The effect of the testimony of the three witnesses is the power of salvation to all those who believe and accept the Gospel. On the other hand it is the power of damnation to all those who, after having heard it, reject it. The Lord said in relation to the testimony of his servants: "Behold, I sent you out to testify and warn the people, and it becometh every man who hath been warned to warn his neighbor. Therefore they are left without excuse, and their sins are upon their own heads." (D. and C. 88:81-82.) If the Lord will hold all those who have been warned under condemnation because they fail to warn neighbors, then what will he require of those who hear the testimony of his servants and reject it? Nephi warns the present generation that they should not reject his testimony and that of the other Nephite prophets, for they spoke as "the voice of one crying from the dust." Said he: "For what I seal on earth, shall be brought against you at the judgment bar; for thus hath the Lord commanded me, and I must obey." (2 Nephi 33:10-15.) . . . Those who reject the solemn testimony of these three witnesses, or the testimony of others of the servants of the Lord, are guilty before the Lord and according to his word shall suffer condemnation.
(Joseph Fielding Smith, Church History and Modern Revelation, 4 vols. [Salt Lake City: The Church of Jesus Christ of Latter-day Saints, 1946-1949], 1: 37 - 38.)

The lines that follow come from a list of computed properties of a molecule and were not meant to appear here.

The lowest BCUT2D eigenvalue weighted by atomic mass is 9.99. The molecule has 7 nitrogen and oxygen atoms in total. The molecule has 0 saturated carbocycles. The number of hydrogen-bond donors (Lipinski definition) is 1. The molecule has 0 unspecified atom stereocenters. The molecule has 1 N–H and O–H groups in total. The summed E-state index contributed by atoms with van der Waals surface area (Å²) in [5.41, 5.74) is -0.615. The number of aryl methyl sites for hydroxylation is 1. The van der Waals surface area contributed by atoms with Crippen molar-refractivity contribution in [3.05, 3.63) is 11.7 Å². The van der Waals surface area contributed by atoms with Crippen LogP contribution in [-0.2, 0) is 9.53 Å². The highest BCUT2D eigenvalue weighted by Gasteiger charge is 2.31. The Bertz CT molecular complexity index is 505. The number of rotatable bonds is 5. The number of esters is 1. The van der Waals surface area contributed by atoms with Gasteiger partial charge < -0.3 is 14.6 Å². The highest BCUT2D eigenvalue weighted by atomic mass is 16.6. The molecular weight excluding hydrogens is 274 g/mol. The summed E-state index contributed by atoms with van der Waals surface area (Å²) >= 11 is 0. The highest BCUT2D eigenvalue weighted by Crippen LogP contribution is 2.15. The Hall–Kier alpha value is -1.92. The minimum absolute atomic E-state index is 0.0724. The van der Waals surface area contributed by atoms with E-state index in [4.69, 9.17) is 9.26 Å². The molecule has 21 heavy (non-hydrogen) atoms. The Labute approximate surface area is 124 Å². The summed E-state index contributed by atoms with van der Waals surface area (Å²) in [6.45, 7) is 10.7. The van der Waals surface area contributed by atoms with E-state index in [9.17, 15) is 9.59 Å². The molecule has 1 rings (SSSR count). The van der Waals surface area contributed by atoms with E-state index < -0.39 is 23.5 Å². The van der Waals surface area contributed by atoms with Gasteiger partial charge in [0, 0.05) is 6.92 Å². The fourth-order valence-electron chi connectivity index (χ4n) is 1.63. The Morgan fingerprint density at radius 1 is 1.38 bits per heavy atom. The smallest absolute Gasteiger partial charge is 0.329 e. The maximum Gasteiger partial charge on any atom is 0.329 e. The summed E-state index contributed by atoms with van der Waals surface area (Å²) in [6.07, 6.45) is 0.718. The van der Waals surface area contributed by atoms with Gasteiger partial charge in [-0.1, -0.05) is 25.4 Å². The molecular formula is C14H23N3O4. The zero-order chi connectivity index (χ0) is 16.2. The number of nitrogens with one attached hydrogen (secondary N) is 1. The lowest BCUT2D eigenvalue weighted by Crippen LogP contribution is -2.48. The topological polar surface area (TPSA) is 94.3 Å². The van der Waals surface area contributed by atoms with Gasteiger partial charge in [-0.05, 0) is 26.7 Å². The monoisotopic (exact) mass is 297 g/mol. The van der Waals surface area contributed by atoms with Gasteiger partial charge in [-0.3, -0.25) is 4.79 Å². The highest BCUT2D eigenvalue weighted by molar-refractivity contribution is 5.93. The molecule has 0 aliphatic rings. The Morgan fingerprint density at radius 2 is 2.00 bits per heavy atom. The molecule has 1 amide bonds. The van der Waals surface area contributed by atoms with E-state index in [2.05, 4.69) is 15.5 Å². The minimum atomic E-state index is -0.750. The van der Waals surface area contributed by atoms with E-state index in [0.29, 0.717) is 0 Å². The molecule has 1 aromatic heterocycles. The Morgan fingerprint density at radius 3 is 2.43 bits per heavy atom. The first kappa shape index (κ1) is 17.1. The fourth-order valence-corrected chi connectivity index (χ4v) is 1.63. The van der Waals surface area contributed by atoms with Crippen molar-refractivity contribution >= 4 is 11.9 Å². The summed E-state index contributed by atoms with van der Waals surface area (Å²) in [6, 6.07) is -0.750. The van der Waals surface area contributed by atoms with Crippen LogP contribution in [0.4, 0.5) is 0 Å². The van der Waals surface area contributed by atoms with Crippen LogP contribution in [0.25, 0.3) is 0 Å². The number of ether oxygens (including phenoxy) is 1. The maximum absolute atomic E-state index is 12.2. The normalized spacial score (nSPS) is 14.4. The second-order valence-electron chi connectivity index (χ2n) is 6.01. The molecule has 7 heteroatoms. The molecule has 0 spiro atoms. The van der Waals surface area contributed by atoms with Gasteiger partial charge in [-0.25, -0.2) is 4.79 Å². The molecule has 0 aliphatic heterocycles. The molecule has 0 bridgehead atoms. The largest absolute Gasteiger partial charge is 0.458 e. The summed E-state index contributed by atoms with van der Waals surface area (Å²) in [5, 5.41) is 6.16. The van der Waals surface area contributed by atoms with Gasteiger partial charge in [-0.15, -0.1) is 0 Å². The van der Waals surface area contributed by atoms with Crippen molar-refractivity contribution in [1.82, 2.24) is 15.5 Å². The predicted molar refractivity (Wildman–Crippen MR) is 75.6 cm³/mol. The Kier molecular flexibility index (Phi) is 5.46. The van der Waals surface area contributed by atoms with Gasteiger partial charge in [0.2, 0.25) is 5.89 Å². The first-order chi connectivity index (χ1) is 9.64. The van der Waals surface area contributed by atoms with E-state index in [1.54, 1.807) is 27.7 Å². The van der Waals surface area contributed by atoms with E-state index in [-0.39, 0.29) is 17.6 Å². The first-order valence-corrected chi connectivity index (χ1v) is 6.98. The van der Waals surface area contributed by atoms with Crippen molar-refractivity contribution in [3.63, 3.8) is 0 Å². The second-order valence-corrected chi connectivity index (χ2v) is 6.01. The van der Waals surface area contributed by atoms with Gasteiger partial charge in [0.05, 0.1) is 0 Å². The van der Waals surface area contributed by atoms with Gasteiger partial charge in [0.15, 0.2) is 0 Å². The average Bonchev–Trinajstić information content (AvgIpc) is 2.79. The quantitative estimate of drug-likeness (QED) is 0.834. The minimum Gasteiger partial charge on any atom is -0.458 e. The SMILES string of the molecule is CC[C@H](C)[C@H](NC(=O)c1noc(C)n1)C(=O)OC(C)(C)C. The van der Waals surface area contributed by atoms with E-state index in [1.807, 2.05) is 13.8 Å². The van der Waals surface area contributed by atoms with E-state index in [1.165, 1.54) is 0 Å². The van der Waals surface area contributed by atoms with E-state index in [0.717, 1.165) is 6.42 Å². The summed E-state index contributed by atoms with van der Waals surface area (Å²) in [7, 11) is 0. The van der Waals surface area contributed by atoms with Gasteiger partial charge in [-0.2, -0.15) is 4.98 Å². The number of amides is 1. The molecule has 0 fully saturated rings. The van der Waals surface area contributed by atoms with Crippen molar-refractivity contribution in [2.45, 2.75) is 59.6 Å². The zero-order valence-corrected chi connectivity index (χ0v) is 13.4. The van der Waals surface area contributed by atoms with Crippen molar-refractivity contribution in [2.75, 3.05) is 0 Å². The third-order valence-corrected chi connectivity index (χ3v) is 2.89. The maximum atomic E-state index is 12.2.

*We know the truth. It has been revealed. (DC 5:16-18) Orson Pratt indicates:
Peter did not get his knowledge from seeing miracles wrought. He did not obtain his knowledge because some other man had received a knowledge. The Savior blessed him and said, "Blessed art thou, Simon Barjona, for flesh and blood hath not revealed it unto thee, but my Father which is in heaven." The Lord had revealed this knowledge unto Peter 100onsequently Peter was constituted a witness. And so the Lord, by having given revelation from the heavens to scores of thousands of the Latter-day Saints, has made them witnesses of the divinity of this work.

O, how the Latter-day Saints ought to rejoice! How faithful we all ought to be! How frivalous are the things of this present life, compared with the knowledge of God, which you have received! Do you appreciate this, Latter-day Saints? Do you realize it as you ought to, or are your minds swayed to and fro by the frivolities and vanities of this present life? Do they absorb the greater portion of your attention? Do you forget your God, the greatness of your calling, and the knowledge which you have received? I have not.